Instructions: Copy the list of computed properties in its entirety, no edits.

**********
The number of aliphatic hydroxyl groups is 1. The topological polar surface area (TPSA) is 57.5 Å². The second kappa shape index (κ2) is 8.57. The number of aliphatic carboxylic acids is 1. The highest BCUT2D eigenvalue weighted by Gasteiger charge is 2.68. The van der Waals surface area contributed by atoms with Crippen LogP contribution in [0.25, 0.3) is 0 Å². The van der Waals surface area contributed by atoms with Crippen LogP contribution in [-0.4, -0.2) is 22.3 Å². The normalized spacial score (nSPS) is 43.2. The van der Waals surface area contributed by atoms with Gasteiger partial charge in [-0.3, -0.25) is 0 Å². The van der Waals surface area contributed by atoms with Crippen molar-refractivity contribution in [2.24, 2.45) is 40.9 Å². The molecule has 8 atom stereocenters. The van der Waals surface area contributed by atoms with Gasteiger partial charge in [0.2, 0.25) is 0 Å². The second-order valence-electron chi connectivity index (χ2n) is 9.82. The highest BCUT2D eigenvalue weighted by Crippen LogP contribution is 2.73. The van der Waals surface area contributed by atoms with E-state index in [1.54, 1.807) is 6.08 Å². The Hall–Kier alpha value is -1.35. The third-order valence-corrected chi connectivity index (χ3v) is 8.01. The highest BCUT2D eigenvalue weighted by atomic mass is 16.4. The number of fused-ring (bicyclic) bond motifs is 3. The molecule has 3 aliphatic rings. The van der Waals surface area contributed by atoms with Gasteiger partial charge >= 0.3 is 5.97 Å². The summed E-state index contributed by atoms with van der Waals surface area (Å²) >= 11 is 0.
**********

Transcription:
The number of aliphatic hydroxyl groups is 1. The topological polar surface area (TPSA) is 57.5 Å². The second kappa shape index (κ2) is 8.57. The number of aliphatic carboxylic acids is 1. The highest BCUT2D eigenvalue weighted by Gasteiger charge is 2.68. The van der Waals surface area contributed by atoms with Crippen LogP contribution in [0.25, 0.3) is 0 Å². The van der Waals surface area contributed by atoms with Crippen LogP contribution in [-0.4, -0.2) is 22.3 Å². The normalized spacial score (nSPS) is 43.2. The van der Waals surface area contributed by atoms with Gasteiger partial charge in [-0.3, -0.25) is 0 Å². The van der Waals surface area contributed by atoms with Crippen molar-refractivity contribution in [2.24, 2.45) is 40.9 Å². The molecule has 8 atom stereocenters. The van der Waals surface area contributed by atoms with Gasteiger partial charge in [0.2, 0.25) is 0 Å². The second-order valence-electron chi connectivity index (χ2n) is 9.82. The highest BCUT2D eigenvalue weighted by Crippen LogP contribution is 2.73. The van der Waals surface area contributed by atoms with E-state index in [1.54, 1.807) is 6.08 Å². The Hall–Kier alpha value is -1.35. The third-order valence-corrected chi connectivity index (χ3v) is 8.01. The highest BCUT2D eigenvalue weighted by atomic mass is 16.4. The number of fused-ring (bicyclic) bond motifs is 3. The molecule has 3 aliphatic rings. The van der Waals surface area contributed by atoms with Gasteiger partial charge >= 0.3 is 5.97 Å². The summed E-state index contributed by atoms with van der Waals surface area (Å²) >= 11 is 0.